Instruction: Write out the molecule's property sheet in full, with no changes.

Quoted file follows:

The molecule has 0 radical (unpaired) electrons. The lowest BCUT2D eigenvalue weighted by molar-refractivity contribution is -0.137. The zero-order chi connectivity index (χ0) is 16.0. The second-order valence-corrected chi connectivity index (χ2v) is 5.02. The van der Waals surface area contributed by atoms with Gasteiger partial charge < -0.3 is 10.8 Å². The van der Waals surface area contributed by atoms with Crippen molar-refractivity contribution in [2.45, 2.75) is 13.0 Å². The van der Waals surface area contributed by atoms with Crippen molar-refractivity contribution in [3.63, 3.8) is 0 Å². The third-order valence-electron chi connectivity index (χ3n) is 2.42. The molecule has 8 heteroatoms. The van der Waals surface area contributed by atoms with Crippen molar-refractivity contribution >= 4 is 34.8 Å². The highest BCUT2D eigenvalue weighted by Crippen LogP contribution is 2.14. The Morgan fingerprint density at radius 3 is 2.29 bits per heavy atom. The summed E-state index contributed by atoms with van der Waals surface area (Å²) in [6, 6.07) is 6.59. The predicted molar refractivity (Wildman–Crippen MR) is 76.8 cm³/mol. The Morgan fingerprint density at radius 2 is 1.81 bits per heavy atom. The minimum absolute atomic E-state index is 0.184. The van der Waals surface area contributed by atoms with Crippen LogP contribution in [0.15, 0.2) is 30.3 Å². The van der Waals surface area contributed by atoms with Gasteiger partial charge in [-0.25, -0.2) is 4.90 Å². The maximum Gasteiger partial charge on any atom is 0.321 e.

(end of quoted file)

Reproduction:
The molecule has 0 radical (unpaired) electrons. The lowest BCUT2D eigenvalue weighted by molar-refractivity contribution is -0.137. The zero-order chi connectivity index (χ0) is 16.0. The second-order valence-corrected chi connectivity index (χ2v) is 5.02. The van der Waals surface area contributed by atoms with Gasteiger partial charge < -0.3 is 10.8 Å². The van der Waals surface area contributed by atoms with Crippen molar-refractivity contribution in [2.45, 2.75) is 13.0 Å². The van der Waals surface area contributed by atoms with Crippen molar-refractivity contribution in [3.63, 3.8) is 0 Å². The third-order valence-electron chi connectivity index (χ3n) is 2.42. The molecule has 8 heteroatoms. The van der Waals surface area contributed by atoms with Crippen molar-refractivity contribution >= 4 is 34.8 Å². The highest BCUT2D eigenvalue weighted by Crippen LogP contribution is 2.14. The Morgan fingerprint density at radius 3 is 2.29 bits per heavy atom. The summed E-state index contributed by atoms with van der Waals surface area (Å²) in [6, 6.07) is 6.59. The predicted molar refractivity (Wildman–Crippen MR) is 76.8 cm³/mol. The Morgan fingerprint density at radius 2 is 1.81 bits per heavy atom. The minimum absolute atomic E-state index is 0.184. The van der Waals surface area contributed by atoms with Crippen LogP contribution in [0.15, 0.2) is 30.3 Å². The van der Waals surface area contributed by atoms with Gasteiger partial charge in [-0.25, -0.2) is 4.90 Å². The maximum Gasteiger partial charge on any atom is 0.321 e.